This show still largely looks pretty good in 2022, but it does come from the era in the early 2000s when animation studios switched from hand-drawn animation cels to digital production. Most shows from this era have not aged particularly well, and look especially bad on HD TVs. This is largely due to many using a mix of flat drawn models and 3-D CGI elements sprinkled in. SEED does this as well, and the HD remaster seems to smooth things out, and the CGI elements aren’t too over the top. They usually consist of exterior shots of space colonies for dynamic cinematic camera pans.

I think the age and technological constraints only really show up when you look at some of the movement in the animation. Compared to shows in the franchise from a few years later, like Mobile Suit Gundam 00, the framerate is very choppy – whether this is done on purpose in the same manner that Japan makes CGI stuff look bad on purpose (to mimic older anime conventions), or an accident is up for debate. If you’re not sure what I’m talking about, browse internet debates on the animation for modern shows like Berserk (2016), and notice the fury fans have for how bad it looks vs the animators trying to explain why it’s done that way.


  • Episode 1 – False Peace – 11 months have passed since the Earth Alliance and ZAFT (Zodiac Alliance of Freedom Treaty) entered into war. In L5, on the resource satellite Heliopolis of the neutral nation Orb… On this colony, Industrial College student Kira Yamato, as usual, heads for the lab where he accidentally gets involved in a Gundam extortion plan by the invading ZAFT forces.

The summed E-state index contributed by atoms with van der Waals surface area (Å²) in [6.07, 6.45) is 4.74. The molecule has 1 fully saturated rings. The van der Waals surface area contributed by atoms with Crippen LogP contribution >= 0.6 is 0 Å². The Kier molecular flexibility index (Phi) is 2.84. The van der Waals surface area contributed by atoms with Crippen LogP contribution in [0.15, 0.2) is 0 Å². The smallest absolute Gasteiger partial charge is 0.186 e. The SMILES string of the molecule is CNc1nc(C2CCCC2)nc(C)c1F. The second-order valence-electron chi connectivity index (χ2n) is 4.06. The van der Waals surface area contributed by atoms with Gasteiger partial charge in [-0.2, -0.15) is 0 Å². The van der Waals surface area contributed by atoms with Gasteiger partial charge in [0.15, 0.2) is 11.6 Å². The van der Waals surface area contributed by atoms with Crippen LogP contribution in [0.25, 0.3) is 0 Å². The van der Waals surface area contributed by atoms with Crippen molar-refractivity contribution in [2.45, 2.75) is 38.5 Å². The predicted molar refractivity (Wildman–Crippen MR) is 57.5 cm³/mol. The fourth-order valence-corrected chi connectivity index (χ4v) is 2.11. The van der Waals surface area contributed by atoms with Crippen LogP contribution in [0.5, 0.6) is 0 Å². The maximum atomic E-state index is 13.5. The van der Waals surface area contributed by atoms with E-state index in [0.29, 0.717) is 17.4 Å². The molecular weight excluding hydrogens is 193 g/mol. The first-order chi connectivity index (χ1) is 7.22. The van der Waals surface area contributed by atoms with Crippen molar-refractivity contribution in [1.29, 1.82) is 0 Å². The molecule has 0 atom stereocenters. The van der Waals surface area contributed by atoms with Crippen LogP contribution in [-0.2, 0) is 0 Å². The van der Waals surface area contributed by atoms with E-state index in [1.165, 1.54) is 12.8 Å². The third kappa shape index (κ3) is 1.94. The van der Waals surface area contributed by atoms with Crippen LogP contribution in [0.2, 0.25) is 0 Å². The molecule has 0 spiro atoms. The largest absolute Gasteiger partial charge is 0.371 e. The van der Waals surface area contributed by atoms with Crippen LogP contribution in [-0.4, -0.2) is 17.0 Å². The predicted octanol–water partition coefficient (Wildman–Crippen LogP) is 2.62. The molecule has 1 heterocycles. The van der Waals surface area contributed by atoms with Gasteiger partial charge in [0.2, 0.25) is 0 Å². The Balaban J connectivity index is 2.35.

• Episode 2 – It’s Name: Gundam – ZAFT is able to steal four of the five G Project prototype mobile suits, leaving only the GAT-X105 Strike. With Murrue Ramius unable to pilot it effectively, Kira pilots the Strike and defends Heliopolis against the invading ZAFT forces to protect his friends. Ensign Natarle Badgiruel takes command of the new mobile assault ship Archangel with the surviving crew members.
  • Episode 3 – Collapsing Land – Lt. Murrue Ramius takes over as captain of the Archangel and Kira and his friends are detained for seeing top secret military weapons while the crew of the Archangel learn that Kira is a coordinator. Rau Le Creuset is determined to capture the Strike after seeing how well it moved and sends out mobile suits to retrieve it. Disobeying orders, Athrun also dispatches so he could confirm if Kira is the one piloting the Strike, but when he finds his answer, Heliopolis crumbles as it sustains too much damage.